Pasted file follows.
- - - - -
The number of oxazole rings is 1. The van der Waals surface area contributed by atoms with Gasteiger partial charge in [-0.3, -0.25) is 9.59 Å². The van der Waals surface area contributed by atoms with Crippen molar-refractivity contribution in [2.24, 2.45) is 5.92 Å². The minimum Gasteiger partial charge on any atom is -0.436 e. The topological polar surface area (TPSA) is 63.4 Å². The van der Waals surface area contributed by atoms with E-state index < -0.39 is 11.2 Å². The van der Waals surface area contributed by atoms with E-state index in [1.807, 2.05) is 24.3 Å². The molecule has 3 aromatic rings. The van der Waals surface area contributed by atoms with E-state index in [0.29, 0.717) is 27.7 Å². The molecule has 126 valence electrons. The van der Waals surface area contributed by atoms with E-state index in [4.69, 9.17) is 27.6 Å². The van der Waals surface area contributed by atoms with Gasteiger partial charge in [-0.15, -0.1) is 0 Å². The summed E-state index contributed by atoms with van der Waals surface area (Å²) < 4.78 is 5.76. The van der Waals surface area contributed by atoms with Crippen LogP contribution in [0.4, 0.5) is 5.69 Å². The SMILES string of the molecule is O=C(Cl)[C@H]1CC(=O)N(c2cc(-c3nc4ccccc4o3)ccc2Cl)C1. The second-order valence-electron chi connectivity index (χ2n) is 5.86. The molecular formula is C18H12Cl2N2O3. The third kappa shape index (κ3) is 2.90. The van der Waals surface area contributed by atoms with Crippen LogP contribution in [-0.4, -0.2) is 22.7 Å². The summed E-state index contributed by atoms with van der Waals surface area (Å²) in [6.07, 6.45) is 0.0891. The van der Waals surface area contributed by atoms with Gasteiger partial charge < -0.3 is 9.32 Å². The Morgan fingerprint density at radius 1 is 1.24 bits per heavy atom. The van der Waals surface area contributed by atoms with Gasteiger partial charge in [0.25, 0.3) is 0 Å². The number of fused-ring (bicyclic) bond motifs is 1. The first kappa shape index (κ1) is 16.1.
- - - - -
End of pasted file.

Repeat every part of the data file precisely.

The number of oxazole rings is 1. The van der Waals surface area contributed by atoms with Gasteiger partial charge in [-0.3, -0.25) is 9.59 Å². The van der Waals surface area contributed by atoms with Crippen molar-refractivity contribution in [2.24, 2.45) is 5.92 Å². The minimum Gasteiger partial charge on any atom is -0.436 e. The topological polar surface area (TPSA) is 63.4 Å². The van der Waals surface area contributed by atoms with E-state index < -0.39 is 11.2 Å². The van der Waals surface area contributed by atoms with E-state index in [1.807, 2.05) is 24.3 Å². The molecule has 3 aromatic rings. The van der Waals surface area contributed by atoms with E-state index in [0.29, 0.717) is 27.7 Å². The molecule has 126 valence electrons. The van der Waals surface area contributed by atoms with E-state index in [4.69, 9.17) is 27.6 Å². The van der Waals surface area contributed by atoms with Gasteiger partial charge in [-0.15, -0.1) is 0 Å². The summed E-state index contributed by atoms with van der Waals surface area (Å²) < 4.78 is 5.76. The van der Waals surface area contributed by atoms with Crippen LogP contribution in [0.4, 0.5) is 5.69 Å². The SMILES string of the molecule is O=C(Cl)[C@H]1CC(=O)N(c2cc(-c3nc4ccccc4o3)ccc2Cl)C1. The second-order valence-electron chi connectivity index (χ2n) is 5.86. The molecular formula is C18H12Cl2N2O3. The third kappa shape index (κ3) is 2.90. The van der Waals surface area contributed by atoms with Crippen LogP contribution in [-0.4, -0.2) is 22.7 Å². The summed E-state index contributed by atoms with van der Waals surface area (Å²) in [6.07, 6.45) is 0.0891. The van der Waals surface area contributed by atoms with Gasteiger partial charge < -0.3 is 9.32 Å². The Morgan fingerprint density at radius 1 is 1.24 bits per heavy atom. The van der Waals surface area contributed by atoms with Gasteiger partial charge in [0.25, 0.3) is 0 Å². The number of fused-ring (bicyclic) bond motifs is 1. The first kappa shape index (κ1) is 16.1.